Ebola patient carers at risk of infection when removing protective
24 October 2014
A team of American infectious disease and critical care experts
have issued an alert for clinicians caring for Ebola patients that
how they remove their personal protective gear can be just as
crucial as wearing it to prevent exposure to the deadly virus.
In a commentary published online on Aug. 26 in the Annals of
Internal Medicine, the physician-specialists from Johns Hopkins
and the University of North Carolina say rigorous steps exist — and
must be taken — to avoid “inadvertent” contact of frontline
caregivers’ exposed skin and mucous membranes to infected body
Personal protective equipment, including goggles or face shields,
gloves and gowns, are effectively decreasing West African
caregivers’ exposure to infected bodily fluids, but workers are
still at risk “if removal of protective clothing that is
contaminated with infectious bodily fluids is not done in a manner
that prevents exposure,” say the authors.
“The physical exhaustion and emotional fatigue that come with
caring for patients infected with Ebola may further increase the
chance of an inadvertent exposure to bodily fluids on the outside of
the personal protective equipment, leading to unwanted contact when
the gear is removed,” the authors say. “The impulse to wipe away
sweat in the ever-present hot, humid environment during personal
protective equipment removal may lead to inadvertent inoculation of
mucous membranes” in and on the nose, mouth and eyes.
According to the World Health Organization, the unprecedented
outbreak of Ebola in West Africa has resulted in a “high proportion
of doctors, nurses and other health care workers who have been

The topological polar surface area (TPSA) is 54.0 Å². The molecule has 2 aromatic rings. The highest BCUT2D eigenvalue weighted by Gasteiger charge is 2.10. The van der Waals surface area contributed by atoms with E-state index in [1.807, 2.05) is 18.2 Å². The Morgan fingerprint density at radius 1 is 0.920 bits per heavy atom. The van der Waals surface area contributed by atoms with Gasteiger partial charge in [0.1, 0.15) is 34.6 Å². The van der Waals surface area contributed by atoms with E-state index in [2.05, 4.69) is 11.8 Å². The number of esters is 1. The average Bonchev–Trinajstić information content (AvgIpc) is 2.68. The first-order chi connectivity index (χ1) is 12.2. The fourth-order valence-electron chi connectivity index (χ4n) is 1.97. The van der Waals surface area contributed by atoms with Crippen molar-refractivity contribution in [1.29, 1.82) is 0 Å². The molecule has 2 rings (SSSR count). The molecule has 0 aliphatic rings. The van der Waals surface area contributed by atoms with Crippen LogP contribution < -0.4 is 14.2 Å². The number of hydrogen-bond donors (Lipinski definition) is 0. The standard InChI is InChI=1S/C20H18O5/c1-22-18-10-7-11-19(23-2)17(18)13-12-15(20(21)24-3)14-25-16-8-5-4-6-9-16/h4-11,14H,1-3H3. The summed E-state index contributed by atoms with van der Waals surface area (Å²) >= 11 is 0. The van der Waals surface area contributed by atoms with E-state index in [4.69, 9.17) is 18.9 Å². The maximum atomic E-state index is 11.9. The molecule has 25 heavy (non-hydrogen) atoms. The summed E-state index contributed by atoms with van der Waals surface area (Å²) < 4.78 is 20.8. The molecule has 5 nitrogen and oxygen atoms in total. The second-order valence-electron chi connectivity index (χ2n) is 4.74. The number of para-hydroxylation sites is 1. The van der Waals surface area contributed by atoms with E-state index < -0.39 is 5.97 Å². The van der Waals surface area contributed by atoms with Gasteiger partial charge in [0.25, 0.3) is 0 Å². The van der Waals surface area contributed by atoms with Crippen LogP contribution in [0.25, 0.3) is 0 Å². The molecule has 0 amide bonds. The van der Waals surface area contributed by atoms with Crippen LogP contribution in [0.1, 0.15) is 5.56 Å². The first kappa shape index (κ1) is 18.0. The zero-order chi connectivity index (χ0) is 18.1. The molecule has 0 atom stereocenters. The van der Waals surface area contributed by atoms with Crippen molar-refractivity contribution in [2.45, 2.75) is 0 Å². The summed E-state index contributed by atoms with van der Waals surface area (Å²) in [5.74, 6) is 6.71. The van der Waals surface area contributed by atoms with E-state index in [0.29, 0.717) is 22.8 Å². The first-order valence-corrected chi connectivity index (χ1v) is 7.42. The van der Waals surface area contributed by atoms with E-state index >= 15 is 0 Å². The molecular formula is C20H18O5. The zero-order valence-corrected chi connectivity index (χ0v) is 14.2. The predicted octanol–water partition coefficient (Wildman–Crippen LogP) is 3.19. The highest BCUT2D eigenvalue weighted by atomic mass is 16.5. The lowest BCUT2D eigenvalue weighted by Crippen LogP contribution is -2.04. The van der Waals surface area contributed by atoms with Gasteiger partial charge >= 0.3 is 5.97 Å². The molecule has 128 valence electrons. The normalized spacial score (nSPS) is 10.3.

infected.” These are mainly in the countries of the outbreak, but
also some returning to the US have contracted the disease in the
last few days.
To date, says the World Health Organization, more than 240 health
care workers have developed the disease in Guinea, Liberia, Nigeria
and Sierra Leone. More than 120 have died, including prominent
doctors in Sierra Leone and Liberia.
Despite the challenges of preventing inadvertent exposure from
improper personal protective equipment removal, they say that health
care workers are generally aware of and are using proper
For example, treatment sites in Africa administered by Médecins
Sans Frontières, have established a systematic process to mitigate
the risks associated with removal of personal protective equipment,
including a buddy system in which health care workers walk each
other through each step of the removal process to help ensure
In the US, CEPAR, in collaboration with Perl, has established a
number of clinical guidelines and tools to ensure Johns Hopkins
hospitals, outpatient clinics and primary care offices take adequate
precautions when encountering patients who have had a history of
recent travel to West Africa.
Such precautions include proper procedures for the donning and
doffing of PPE for any patient identified as having such a travel
history and who has symptoms associated with Ebola.
“Despite its lethal nature, Ebola transmission can be interrupted
with simple interventions and by focusing on basics. Improvement in
basic health care infrastructure and providing an adequate supply of
personal protective equipment, along with a ritualized process for
donning and doffing personal protective equipment, are desperately
needed to prevent further unnecessary infection and loss of life
among the heroic health care workers who are on the front lines of
this war,” the authors write in the commentary.